Thursday, September 9, 2004
FSU's Beitia back in the spotlight
By Doug Carlson Special to ESPN.com
When you're on the way to becoming your school's career scoring leader, and you're one of the most accurate field-goal kickers ever to wear the uniform, you don't expect this kind of thing.
Venomous e-mails and threatening phone calls from your own fans? That speaks to the heartburn Florida State kickers have spread in Seminole Nation over the years through botched opportunities against rival Miami.
He wasn't the first to miss one against the Hurricanes (far from it), but Florida State senior Xavier Beitia has had the misfortune of missing twice in what has been possibly the most significant rivalry in college football the last 20 years.
Some haven't forgiven him. And probably won't unless he is called upon again, and comes through, when the sixth-ranked Seminoles and fifth-ranked Hurricanes meet again Friday at the Orange Bowl, this time as fellow members of the Atlantic Coast Conference.
At Florida State, kickers have come to be judged a little differently. It's not what have you done lately? It's what have you done against Miami? Or, more to the point, what have you done in the waning moments against Miami?
Including the first Wide Right episode in 1991, four FSU kickers have combined to miss five field goal attempts that would have tied or won in the final minutes, or seconds, against Miami. That's in a span of 14 games.
"I don't know of another series like that,'' Florida State coach Bobby Bowden said. "I've followed the Alabama-Auburn series, I've followed Georgia-Georgia Tech, I've followed the Michigan-Ohio State series, I've followed the Southern Cal-UCLA, the Oklahoma-Nebraska. ... I don't remember them coming down to field-goal misses. Maybe hitting, but not missing.
"Dang, we done had about four or five of them -- it's unbelievable.''
Two years ago, Beitia pulled a 43-yarder just left of the uprights on the final play at the Orange Bowl, sending with it Florida State's hopes of knocking off the No. 1-ranked Hurricanes. He sobbed uncontrollably in the locker room afterward, but never mentioned the grass-high snap and the lopsided placement that played a part in the miss.
Then, in a game that somehow didn't seem quite as important, he missed a 39-yarder (wide right) with 5:30 remaining in last January's Orange Bowl Classic. Miami lived to laugh once more, 16-14.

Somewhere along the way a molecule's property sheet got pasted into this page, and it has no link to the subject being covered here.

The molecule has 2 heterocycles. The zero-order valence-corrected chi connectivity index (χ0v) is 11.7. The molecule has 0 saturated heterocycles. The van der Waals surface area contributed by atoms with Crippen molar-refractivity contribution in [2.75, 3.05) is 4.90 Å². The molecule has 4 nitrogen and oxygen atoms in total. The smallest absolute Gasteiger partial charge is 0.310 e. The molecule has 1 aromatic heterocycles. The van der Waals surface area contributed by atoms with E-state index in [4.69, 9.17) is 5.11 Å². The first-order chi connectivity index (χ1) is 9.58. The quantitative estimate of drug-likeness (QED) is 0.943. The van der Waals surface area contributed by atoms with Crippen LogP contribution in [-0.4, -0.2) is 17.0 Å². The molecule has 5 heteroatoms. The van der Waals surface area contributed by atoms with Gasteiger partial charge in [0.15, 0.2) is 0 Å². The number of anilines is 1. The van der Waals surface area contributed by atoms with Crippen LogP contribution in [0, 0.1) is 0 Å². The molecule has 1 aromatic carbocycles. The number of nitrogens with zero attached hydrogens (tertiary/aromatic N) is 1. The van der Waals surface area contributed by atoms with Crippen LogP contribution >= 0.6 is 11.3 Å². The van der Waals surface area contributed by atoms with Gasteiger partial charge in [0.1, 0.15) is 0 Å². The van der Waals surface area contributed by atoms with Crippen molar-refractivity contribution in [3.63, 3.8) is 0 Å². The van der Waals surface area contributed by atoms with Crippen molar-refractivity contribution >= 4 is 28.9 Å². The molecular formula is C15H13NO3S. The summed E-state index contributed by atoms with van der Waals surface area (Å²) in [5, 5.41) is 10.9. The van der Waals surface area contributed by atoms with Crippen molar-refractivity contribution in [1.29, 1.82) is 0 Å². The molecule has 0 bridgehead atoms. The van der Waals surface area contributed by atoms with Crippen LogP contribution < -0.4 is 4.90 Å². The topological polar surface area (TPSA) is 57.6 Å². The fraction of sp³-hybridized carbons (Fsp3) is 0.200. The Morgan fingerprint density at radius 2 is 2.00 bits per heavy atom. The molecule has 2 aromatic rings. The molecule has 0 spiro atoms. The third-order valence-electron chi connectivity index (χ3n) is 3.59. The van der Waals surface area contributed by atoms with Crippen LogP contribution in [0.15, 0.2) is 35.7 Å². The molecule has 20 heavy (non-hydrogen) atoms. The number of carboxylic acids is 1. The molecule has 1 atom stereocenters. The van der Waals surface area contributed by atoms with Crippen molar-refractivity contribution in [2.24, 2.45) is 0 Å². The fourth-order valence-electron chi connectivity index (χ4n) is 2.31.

"Now, we miss a field goal the end of the game and lose? I nearly walk back to the dressing room thinking, 'Well, knew that was gonna happen. Happens every year,'" Bowden said.
Beitia, at least, steps into the cauldron again on Friday still optimistic, judging by the expression on his face when asked about it. But after daring fate to give him a second chance against the Hurricanes prior to the bowl rematch, he's going stealthily.
"This year I just want to talk with my foot and not with my mouth,'' he said.
"He's ready,'' assures senior backup punter Brett Cimorelli, who owned the kicking job at FSU on and off in 2000 before Beitia showed up in '01, took the starting job and never let it go.
Beitia missed only once in 14 field-goal attempts as a freshman. He's made 51-of-67 in three years (76.1 percent) and is 96 points away from overtaking Derek Schmidt as the school career scoring leader.
"It's funny, Beitia is one of the most accurate kickers we've ever had at Florida State,'' Bowden said. "He's been so accurate, but missed the ones against Miami, man.''
Fully exasperated, Bowden tried other approaches leading up to this week's game.
He gave approval to recruiting coordinator John Lilly after the Orange Bowl to recruit another kicker, but only if it was somebody good enough to challenge for Beitia's job.
Though FSU hadn't planned on signing another specialist (they already had Beitia and redshirt freshman Chase Goggans on scholarship), they added a third. Gary Cismesia, a strong-legged kicker from Bradenton, had committed to Georgia Tech, but happily reversed course when the Seminoles offered.
During preseason camp, Bowden purposely alluded to the uncertainty of Beitia's status.
Asked if he would have confidence in Beitia if another game-winning opportunity against Miami beckoned, Bowden responded, "Yeah, unless the other kid (Cismesia) was kicking better in practice.''
Of course, some of it -- maybe all of it -- was for motivational purposes. Would Bowden truly opt for an untested freshman over the well-seasoned (fried and barbecued, even) Beitia?
The answer came last week when Bowden named Beitia a team captain.
"I believe it won't have to come down to (a field goal) this game,'' quarterback Chris Rix said with his signature foolhardiness. "But if it does I'm confident he'll do his job.''
Bowden isn't ruling out calling Beitia's name once more. Nor is he resigned to incoherent mumbling on the way to the dressing room.
"I always believe in that law of averages, but the good Lord is not listening,'' Bowden said. "One of these days that ball is gonna go through there.''
Doug Carlson covers the ACC for the Tampa Tribune.